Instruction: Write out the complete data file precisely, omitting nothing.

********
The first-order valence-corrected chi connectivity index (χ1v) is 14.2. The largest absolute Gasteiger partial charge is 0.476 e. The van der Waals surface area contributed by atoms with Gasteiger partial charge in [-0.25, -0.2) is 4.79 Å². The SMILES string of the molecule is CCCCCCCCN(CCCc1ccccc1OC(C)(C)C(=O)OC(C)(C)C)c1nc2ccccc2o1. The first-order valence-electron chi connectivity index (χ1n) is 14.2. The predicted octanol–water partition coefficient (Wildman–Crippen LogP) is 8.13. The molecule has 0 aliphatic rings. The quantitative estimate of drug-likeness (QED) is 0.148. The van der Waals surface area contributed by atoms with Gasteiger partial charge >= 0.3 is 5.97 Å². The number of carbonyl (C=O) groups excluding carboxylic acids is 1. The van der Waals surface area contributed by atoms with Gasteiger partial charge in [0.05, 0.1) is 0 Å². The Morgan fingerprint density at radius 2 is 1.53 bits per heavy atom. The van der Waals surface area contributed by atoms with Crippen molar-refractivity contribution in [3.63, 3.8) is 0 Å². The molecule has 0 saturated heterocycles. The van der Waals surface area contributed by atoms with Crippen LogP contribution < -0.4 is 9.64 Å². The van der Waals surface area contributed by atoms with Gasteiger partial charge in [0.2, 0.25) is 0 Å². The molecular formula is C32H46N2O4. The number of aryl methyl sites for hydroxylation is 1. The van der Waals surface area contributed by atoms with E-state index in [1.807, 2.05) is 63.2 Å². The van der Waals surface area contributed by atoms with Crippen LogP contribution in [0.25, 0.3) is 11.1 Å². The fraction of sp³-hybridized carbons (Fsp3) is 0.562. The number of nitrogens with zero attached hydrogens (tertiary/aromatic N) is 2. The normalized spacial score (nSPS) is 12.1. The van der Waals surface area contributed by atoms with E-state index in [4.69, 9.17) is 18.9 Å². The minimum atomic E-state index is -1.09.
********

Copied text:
The first-order valence-corrected chi connectivity index (χ1v) is 14.2. The largest absolute Gasteiger partial charge is 0.476 e. The van der Waals surface area contributed by atoms with Gasteiger partial charge in [-0.25, -0.2) is 4.79 Å². The SMILES string of the molecule is CCCCCCCCN(CCCc1ccccc1OC(C)(C)C(=O)OC(C)(C)C)c1nc2ccccc2o1. The first-order valence-electron chi connectivity index (χ1n) is 14.2. The predicted octanol–water partition coefficient (Wildman–Crippen LogP) is 8.13. The molecule has 0 aliphatic rings. The quantitative estimate of drug-likeness (QED) is 0.148. The van der Waals surface area contributed by atoms with Gasteiger partial charge >= 0.3 is 5.97 Å². The number of carbonyl (C=O) groups excluding carboxylic acids is 1. The van der Waals surface area contributed by atoms with Gasteiger partial charge in [0.05, 0.1) is 0 Å². The Morgan fingerprint density at radius 2 is 1.53 bits per heavy atom. The van der Waals surface area contributed by atoms with Crippen molar-refractivity contribution in [3.63, 3.8) is 0 Å². The molecule has 0 saturated heterocycles. The van der Waals surface area contributed by atoms with Crippen LogP contribution < -0.4 is 9.64 Å². The van der Waals surface area contributed by atoms with Gasteiger partial charge in [0.2, 0.25) is 0 Å². The molecular formula is C32H46N2O4. The number of aryl methyl sites for hydroxylation is 1. The van der Waals surface area contributed by atoms with E-state index in [1.807, 2.05) is 63.2 Å². The van der Waals surface area contributed by atoms with Crippen LogP contribution in [0.25, 0.3) is 11.1 Å². The fraction of sp³-hybridized carbons (Fsp3) is 0.562. The number of nitrogens with zero attached hydrogens (tertiary/aromatic N) is 2. The normalized spacial score (nSPS) is 12.1. The van der Waals surface area contributed by atoms with E-state index in [4.69, 9.17) is 18.9 Å². The minimum atomic E-state index is -1.09.